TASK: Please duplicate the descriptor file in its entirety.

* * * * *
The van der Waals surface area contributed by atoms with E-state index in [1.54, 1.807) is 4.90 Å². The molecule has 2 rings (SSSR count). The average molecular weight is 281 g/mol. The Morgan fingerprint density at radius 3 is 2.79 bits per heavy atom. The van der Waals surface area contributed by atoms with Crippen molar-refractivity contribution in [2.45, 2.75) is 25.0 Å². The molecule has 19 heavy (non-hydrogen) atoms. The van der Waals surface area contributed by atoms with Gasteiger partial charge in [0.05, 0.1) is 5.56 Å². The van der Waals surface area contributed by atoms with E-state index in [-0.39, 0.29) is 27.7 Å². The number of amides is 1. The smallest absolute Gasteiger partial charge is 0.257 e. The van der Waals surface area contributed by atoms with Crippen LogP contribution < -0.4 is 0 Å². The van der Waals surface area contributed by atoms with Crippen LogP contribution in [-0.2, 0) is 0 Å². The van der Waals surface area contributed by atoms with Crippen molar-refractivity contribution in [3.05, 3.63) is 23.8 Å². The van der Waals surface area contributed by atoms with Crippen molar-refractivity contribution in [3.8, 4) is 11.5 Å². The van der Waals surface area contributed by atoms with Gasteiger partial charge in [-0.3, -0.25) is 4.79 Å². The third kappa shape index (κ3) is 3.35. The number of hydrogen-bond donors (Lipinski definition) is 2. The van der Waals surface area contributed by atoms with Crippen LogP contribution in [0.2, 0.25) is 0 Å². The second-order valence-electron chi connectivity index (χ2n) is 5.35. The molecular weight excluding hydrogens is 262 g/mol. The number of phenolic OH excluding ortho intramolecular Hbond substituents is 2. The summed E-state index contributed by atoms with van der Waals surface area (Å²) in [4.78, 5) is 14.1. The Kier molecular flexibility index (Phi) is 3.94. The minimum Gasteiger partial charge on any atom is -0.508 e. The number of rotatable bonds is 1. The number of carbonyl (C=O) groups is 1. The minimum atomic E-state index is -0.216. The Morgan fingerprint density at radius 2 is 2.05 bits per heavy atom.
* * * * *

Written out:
The van der Waals surface area contributed by atoms with E-state index in [1.54, 1.807) is 4.90 Å². The molecule has 2 rings (SSSR count). The average molecular weight is 281 g/mol. The Morgan fingerprint density at radius 3 is 2.79 bits per heavy atom. The van der Waals surface area contributed by atoms with Crippen molar-refractivity contribution in [2.45, 2.75) is 25.0 Å². The molecule has 19 heavy (non-hydrogen) atoms. The van der Waals surface area contributed by atoms with Gasteiger partial charge in [0.05, 0.1) is 5.56 Å². The van der Waals surface area contributed by atoms with E-state index in [-0.39, 0.29) is 27.7 Å². The number of amides is 1. The smallest absolute Gasteiger partial charge is 0.257 e. The van der Waals surface area contributed by atoms with Crippen LogP contribution < -0.4 is 0 Å². The van der Waals surface area contributed by atoms with Crippen LogP contribution in [-0.2, 0) is 0 Å². The van der Waals surface area contributed by atoms with Crippen molar-refractivity contribution in [3.05, 3.63) is 23.8 Å². The van der Waals surface area contributed by atoms with Crippen molar-refractivity contribution in [3.8, 4) is 11.5 Å². The van der Waals surface area contributed by atoms with Gasteiger partial charge in [-0.3, -0.25) is 4.79 Å². The third kappa shape index (κ3) is 3.35. The number of hydrogen-bond donors (Lipinski definition) is 2. The van der Waals surface area contributed by atoms with Crippen LogP contribution in [0.2, 0.25) is 0 Å². The second-order valence-electron chi connectivity index (χ2n) is 5.35. The molecular weight excluding hydrogens is 262 g/mol. The number of phenolic OH excluding ortho intramolecular Hbond substituents is 2. The summed E-state index contributed by atoms with van der Waals surface area (Å²) in [4.78, 5) is 14.1. The Kier molecular flexibility index (Phi) is 3.94. The minimum Gasteiger partial charge on any atom is -0.508 e. The number of rotatable bonds is 1. The number of carbonyl (C=O) groups is 1. The minimum atomic E-state index is -0.216. The Morgan fingerprint density at radius 2 is 2.05 bits per heavy atom.